Founder's Message - 2019 Commencement Ceremony

Aliso Viejo, California | May 24, 2019

Daisaku Ikeda looks at large photo of the plans for the SUA Aliso Viejo campus

This day marks the time in which you — members of the Class of 2019 — take wing as youthful leaders of global citizenry who will contribute to the peace and happiness of humankind.

To the Soka University of America Undergraduate Class of 2019 as well as the Class of 2019 in the Master’s Program of Educational Leadership and Societal Change: I offer my heartfelt felicitations on this magnificent day from which you will all depart anew with distinction. You are like sunbeams announcing the arrival of casting far and wide the piercing light of hope.

Your families and friends in attendance may be in awe seeing how much you have grown as individuals during your time at SUA, their hearts filled with immeasurable pride and joy as they look over you and your peers at this assembly.

I would like to thank the SUA faculty and staff from my heart for the warm encouragement and unstinting support you have rendered our students, each of whom are exceptional talents and treasures.

And then there are our honored guests and dignitaries who have come here as well despite the weighty demands on their time to offer their congratulations. Please accept my warmest gratitude and welcome to you all.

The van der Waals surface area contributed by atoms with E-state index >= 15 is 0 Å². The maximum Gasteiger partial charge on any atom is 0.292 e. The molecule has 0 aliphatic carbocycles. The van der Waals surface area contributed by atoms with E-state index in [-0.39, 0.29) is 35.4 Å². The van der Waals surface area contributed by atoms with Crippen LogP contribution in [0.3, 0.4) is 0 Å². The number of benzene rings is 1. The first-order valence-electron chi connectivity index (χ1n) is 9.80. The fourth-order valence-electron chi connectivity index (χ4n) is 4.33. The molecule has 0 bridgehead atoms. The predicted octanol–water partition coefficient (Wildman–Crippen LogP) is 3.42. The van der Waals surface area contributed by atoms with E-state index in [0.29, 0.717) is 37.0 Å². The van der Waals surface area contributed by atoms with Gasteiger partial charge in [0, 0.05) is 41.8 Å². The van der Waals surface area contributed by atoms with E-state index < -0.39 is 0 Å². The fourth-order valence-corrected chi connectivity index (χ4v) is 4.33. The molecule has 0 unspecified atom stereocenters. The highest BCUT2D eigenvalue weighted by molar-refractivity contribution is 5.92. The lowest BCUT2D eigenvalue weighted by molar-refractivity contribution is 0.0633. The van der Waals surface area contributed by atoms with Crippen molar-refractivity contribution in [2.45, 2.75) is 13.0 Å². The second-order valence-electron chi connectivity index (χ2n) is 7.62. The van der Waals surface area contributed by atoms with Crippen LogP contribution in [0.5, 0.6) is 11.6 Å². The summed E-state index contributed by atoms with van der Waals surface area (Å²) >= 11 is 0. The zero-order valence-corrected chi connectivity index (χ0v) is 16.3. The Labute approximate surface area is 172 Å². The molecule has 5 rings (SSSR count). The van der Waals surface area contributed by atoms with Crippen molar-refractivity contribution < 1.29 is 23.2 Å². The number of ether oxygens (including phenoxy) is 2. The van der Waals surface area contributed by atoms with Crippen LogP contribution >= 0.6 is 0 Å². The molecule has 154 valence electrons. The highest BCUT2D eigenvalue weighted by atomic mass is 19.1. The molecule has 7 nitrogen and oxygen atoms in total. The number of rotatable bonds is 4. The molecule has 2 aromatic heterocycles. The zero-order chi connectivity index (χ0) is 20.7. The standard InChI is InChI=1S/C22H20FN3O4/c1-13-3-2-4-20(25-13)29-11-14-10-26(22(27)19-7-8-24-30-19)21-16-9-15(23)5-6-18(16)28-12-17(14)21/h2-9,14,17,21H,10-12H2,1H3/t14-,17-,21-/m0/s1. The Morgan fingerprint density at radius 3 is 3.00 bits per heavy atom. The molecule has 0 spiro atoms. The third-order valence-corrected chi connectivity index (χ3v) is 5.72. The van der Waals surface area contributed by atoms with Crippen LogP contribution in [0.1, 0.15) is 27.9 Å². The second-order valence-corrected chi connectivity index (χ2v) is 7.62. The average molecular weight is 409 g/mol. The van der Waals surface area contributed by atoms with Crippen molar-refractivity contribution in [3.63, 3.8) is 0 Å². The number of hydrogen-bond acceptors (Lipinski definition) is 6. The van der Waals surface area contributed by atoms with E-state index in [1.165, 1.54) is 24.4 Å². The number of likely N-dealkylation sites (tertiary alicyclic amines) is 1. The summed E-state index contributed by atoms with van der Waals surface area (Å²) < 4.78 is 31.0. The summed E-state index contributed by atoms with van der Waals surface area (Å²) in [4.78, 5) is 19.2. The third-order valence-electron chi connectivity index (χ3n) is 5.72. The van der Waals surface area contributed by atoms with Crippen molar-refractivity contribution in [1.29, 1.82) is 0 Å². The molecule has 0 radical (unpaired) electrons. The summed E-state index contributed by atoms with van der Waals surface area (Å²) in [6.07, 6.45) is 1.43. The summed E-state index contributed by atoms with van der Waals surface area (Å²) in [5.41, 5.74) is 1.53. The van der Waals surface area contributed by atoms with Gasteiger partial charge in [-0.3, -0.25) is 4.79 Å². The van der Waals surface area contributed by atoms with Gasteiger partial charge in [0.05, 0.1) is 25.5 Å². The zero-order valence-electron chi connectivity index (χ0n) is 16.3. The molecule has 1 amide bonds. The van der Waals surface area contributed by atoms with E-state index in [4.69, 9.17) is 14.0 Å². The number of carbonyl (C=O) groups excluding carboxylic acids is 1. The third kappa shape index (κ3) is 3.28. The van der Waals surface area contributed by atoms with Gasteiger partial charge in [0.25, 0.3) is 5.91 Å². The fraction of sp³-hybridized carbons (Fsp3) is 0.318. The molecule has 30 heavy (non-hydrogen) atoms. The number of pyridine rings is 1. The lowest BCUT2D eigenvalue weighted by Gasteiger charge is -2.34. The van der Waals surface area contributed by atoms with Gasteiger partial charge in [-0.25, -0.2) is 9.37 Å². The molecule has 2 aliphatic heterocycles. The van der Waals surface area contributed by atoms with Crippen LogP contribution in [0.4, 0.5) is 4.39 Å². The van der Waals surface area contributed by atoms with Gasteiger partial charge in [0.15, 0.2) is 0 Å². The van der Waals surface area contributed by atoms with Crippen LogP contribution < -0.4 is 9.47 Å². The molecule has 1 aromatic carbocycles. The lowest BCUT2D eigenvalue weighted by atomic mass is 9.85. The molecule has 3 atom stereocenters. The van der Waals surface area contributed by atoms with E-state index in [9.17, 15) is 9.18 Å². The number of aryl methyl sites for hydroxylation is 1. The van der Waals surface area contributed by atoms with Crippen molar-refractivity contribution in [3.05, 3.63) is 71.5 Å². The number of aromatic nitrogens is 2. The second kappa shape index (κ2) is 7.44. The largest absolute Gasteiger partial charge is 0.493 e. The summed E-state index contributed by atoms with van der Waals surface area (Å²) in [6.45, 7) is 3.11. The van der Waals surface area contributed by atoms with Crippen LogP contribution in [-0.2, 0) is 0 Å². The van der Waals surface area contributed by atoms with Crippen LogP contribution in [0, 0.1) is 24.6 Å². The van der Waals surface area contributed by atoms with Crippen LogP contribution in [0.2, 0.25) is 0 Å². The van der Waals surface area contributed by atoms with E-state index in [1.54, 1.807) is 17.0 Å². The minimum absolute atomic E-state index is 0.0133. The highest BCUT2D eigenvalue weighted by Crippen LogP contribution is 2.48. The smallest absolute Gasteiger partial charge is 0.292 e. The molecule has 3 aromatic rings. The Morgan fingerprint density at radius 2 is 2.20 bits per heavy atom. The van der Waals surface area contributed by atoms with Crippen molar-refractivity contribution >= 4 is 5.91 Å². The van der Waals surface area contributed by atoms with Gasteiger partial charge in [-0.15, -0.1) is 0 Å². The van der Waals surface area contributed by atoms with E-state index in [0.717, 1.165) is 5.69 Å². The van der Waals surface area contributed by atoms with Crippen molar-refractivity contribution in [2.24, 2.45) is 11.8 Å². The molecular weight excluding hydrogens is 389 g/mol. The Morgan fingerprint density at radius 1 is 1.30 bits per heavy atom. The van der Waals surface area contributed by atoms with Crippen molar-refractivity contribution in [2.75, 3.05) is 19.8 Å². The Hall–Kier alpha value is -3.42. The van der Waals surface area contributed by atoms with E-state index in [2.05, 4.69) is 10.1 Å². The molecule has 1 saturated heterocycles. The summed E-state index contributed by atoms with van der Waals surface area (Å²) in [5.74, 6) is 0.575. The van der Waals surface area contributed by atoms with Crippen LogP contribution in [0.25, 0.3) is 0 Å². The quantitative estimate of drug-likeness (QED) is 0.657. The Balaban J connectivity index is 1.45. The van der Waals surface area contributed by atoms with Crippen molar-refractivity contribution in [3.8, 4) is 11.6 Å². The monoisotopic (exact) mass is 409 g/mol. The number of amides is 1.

This day marks the time in which you — members of the Class of 2019 — take wing as youthful leaders of global citizenry who will contribute to the peace and happiness of humankind. As such, I would like to reaffirm with you three key capacities that are vitally important in this day and age.

The first of these three is the capacity for dialogue to inspire change and creativity.

We are privileged today to welcome once again Leymah Gbowee, the distinguished Liberian peace activist and Nobel Peace Prize laureate. For 14 years since 1989, she led a women’s nonviolent peace movement in Liberia, which had been wracked by civil war, striving with courage and conviction to bring about the end to armed conflict.

I understand that Ms. Gbowee began serving as a peacebuilder from around the same age as you are now, choosing dialogue as her “weapon” to oppose violence. She devoted herself to the war’s women victims, heeding their mounting cries of grief while sharing her own experiences of tragedy; together, they shed tears as they transcended their sufferings and transformed their trauma into a sense of purpose in the pursuit of peace. And by doing so, Ms. Gbowee went on to build and expand a network united by hope and committed to the cause of peace.